Stinton: The Best of a Bad Situation

By Eric Stinton Apr 2, 2018

Editor’s note: The views and opinions expressed below are those of the author and do not necessarily reflect the views of, its affiliates and sponsors or its parent company, Evolve Media.

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As the old saying goes: Man plans, the MMA gods laugh.

In theory, a bout between Tony Ferguson and Khabib Nurmagomedov is arguably the best fight that can be put together on the Ultimate Fighting Championship roster in any division. Ferguson is a flow chart of offensive dynamism, an unorthodox and multi-faceted striker with a venomous submission game. Nurmagomedov is as unpredictable as a wrecking ball -- no real surprises when it comes to what he does and how he does it -- and so far, he has been about as stoppable as one, too. Together they brought a total of 19 consecutive Octagon wins into the main event at UFC 223, an unprecedented number on its own but even more absurd considering all 19 of those wins took place in the most talent-rich division in the sport. The Ferguson-Nurmagomedov matchup is the best versus the best in the best weight-class. That’s rare.

Yet for all the stylistic and statistical intrigue, the fight is bewitched, cursed to remain indefinitely in the purgatory of “on paper.” In four years it has been booked four times, and four times it has been cancelled. They were supposed to fight for the first time at “The Ultimate Fighter 22” Finale in 2015, but Nurmagomedov suffered a rib injury. It was booked for UFC on Fox 19 the following year, but Ferguson had blood in his lungs. It was booked again for UFC 209 in 2017, but Nurmagomedov was hospitalized after a botched weight cut. This time, the injury bug rebounded against Ferguson again, reportedly because he simply tripped while walking around. If I were Nurmagomedov, I’d avoid re-booking this fight; fate will certainly deem the next one his turn to get injured.

That “anything can happen” in MMA is a truism with a wide scope. It covers everything from upsets and come-from-behind wins to bad decisions, unwatchable fights and bout cancellations. Even though Ferguson-Nurmagomedov is slowly becoming the “he-who-must-not-be-named” of MMA, its cursed nature is only half of the story here. The other half is the best short-notice replacement fight in recent memory, if not ever.

Featherweight champion Max Holloway will be the new set of back-tatted wings in the cage against the undefeated Dagestani. What this matchup lacks in history and buildup, it more than makes up for in stylistic deliciousness. Holloway is one of the most intuitively cerebral fighters in the sport. He probes opponents for weaknesses and then proceeds to execute based on his findings with courageous fidelity. He is a marksman on the feet, a master at managing distance, and one of the best mid-fight tacticians in the game. Against a fighter as predictable as Nurmagomedov, these are real threats. As dominant as Nurmagomedov has been, his standup is a liability. He gets hit a lot en route to securing a takedown, and while he only needs one takedown to win a round and possibly end the fight, Holloway hasn’t been taken down since 2014; opponents have gone 0-for-27 in takedown attempts in his last nine fights.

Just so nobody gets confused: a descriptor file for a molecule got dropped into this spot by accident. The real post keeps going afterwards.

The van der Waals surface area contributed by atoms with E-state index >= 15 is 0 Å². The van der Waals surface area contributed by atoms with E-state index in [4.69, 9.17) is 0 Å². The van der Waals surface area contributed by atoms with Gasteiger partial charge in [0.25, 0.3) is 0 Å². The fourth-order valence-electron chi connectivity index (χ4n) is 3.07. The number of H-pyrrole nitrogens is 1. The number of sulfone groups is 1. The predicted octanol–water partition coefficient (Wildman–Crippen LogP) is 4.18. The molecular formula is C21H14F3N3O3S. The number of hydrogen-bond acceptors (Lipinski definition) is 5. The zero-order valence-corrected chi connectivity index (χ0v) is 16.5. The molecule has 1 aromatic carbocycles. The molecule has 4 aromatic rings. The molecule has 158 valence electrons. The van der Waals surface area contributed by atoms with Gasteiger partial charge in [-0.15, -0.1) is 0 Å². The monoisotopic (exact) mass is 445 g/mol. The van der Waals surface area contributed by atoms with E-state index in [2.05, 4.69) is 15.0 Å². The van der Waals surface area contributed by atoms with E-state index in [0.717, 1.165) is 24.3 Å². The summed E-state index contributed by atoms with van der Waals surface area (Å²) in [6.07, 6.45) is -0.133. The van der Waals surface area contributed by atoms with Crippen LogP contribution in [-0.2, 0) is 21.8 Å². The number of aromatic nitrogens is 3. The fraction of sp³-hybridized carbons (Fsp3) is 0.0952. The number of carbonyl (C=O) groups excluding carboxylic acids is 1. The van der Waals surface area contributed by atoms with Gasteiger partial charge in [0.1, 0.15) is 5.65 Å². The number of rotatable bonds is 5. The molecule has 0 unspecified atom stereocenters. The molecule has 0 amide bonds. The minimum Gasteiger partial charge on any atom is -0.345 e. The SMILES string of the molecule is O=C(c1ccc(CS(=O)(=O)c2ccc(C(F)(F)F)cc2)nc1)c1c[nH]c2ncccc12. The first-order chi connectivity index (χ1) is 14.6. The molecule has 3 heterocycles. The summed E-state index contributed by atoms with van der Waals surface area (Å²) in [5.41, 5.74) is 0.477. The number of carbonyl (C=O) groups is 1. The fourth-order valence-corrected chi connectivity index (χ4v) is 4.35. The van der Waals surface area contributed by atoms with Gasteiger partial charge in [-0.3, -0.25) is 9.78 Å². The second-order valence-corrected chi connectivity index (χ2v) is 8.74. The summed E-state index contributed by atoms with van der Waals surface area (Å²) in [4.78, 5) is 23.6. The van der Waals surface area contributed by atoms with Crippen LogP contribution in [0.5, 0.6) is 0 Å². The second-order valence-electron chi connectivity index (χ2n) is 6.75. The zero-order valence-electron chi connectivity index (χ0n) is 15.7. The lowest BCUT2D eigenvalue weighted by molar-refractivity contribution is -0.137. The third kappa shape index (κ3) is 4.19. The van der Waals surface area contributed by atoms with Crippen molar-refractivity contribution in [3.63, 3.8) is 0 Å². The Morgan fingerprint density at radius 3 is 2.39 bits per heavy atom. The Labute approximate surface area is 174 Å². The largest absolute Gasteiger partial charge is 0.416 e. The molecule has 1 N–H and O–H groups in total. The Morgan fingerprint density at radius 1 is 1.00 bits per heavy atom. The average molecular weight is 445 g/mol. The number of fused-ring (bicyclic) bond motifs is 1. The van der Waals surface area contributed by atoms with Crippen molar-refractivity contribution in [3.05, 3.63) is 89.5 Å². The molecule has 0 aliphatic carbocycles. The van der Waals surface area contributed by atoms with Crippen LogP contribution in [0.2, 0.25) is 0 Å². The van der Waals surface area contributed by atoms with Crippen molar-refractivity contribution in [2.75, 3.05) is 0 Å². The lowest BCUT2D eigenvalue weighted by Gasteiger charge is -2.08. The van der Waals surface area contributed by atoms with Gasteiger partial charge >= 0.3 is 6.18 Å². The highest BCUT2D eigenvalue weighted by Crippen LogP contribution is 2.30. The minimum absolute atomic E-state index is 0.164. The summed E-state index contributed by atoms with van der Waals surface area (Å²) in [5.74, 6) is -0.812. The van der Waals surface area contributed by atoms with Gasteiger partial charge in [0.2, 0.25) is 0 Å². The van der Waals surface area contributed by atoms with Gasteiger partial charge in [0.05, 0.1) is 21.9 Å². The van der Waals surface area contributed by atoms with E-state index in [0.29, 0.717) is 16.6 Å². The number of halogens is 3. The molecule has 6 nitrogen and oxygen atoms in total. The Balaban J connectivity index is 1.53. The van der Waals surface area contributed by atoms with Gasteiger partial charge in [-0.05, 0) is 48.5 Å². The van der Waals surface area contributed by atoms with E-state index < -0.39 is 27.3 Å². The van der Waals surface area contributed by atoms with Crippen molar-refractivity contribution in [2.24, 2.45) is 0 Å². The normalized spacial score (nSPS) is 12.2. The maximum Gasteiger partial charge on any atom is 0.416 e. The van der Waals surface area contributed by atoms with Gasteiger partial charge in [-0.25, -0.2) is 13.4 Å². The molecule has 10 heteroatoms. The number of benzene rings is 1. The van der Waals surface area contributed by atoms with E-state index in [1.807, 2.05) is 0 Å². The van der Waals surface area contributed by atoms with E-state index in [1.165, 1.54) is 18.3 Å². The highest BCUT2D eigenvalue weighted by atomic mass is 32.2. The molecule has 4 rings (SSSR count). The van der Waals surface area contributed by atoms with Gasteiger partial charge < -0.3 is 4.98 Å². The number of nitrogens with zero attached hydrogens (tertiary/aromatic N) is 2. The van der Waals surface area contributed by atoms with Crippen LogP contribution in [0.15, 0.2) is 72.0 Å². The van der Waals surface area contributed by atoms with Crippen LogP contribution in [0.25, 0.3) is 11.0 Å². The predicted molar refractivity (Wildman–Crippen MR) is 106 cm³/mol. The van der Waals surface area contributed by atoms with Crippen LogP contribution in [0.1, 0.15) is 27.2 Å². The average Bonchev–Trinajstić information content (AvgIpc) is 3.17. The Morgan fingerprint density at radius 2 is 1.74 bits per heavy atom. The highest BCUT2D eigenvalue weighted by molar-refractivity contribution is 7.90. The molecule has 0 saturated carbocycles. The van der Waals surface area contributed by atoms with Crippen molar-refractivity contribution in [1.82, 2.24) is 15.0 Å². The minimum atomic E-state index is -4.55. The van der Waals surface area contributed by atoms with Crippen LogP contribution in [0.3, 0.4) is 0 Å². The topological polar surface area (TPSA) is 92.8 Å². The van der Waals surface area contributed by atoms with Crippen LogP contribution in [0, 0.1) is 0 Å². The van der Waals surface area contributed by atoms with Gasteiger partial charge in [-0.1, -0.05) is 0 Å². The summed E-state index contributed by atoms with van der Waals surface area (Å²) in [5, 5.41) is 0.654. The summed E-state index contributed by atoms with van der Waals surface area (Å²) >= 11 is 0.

I will go so far as to say that Holloway is a tougher matchup for Nurmagomedov than Ferguson was on paper. Holloway is a much more defensively savvy fighter, especially against the fence, where Nurmagomedov’s pressure and dynamic grappling are most potent. Holloway doesn’t have the submission game that Ferguson does, but that might be a good thing; it can be easy to delude yourself of your ability to survive beneath the fury of “The Eagle’s” ground-and-pound when you are a credible submission threat from your back. While Holloway’s guard game is no joke, it’s likely that he’ll stay on his toes to keep Nurmagomedov at the end of his jab.

That’s not to say Nurmagomedov doesn’t have his own advantages. Not only is he a dynamic takedown artist with an array of throws and trips in his arsenal, but everyone who has trained with him makes the same remarks about his freakish physical strength. Holloway has fought at lightweight before, but not since beating Eddie Rincon, then with a 3-5-1 record, at a regional event in 2011. Holloway definitely has the size to compete at lightweight, but this is a ridiculous re-entry into the division after a seven-year stint against smaller opponents. On top of that, Holloway is coming off a leg injury and fighting on less than a week’s notice.

There are tremendous stakes involved, as well. If Nurmagomedov wins, he will be on the very short list of fighters who were undefeated when they won a UFC title and the first to do so at lightweight. If Holloway wins, he will become the second fighter to hold two titles simultaneously and the fifth two-division champ ever. If Nurmagomedov loses, it will have been to a career featherweight on short notice in his first title shot; if Holloway loses, it will end the fifth-longest winning streak in UFC history. The UFC deserves applause for putting together a sensational fight in difficult circumstances, and both fighters deserve utmost respect for agreeing to it.

Of course, no matter who is the winner, he will almost certainly be the man to welcome Conor McGregor back to the Octagon. In a year that has been as devoid of newsworthy fights as this one, that will be the ultimate boon, for the UFC and its fans alike.

Hailing from Kailua, Hawai’i, Eric Stinton has been contributing to Sherdog since 2014. He received his BFA in Creative Writing from Chapman University and graduate degree in Special Education from University of Hawai’i. He is an occasional columnist for Honolulu Civil Beat, and his work has also appeared in The Classical. You can find his writing at He currently lives in Seoul with his fiancé and dachshund.
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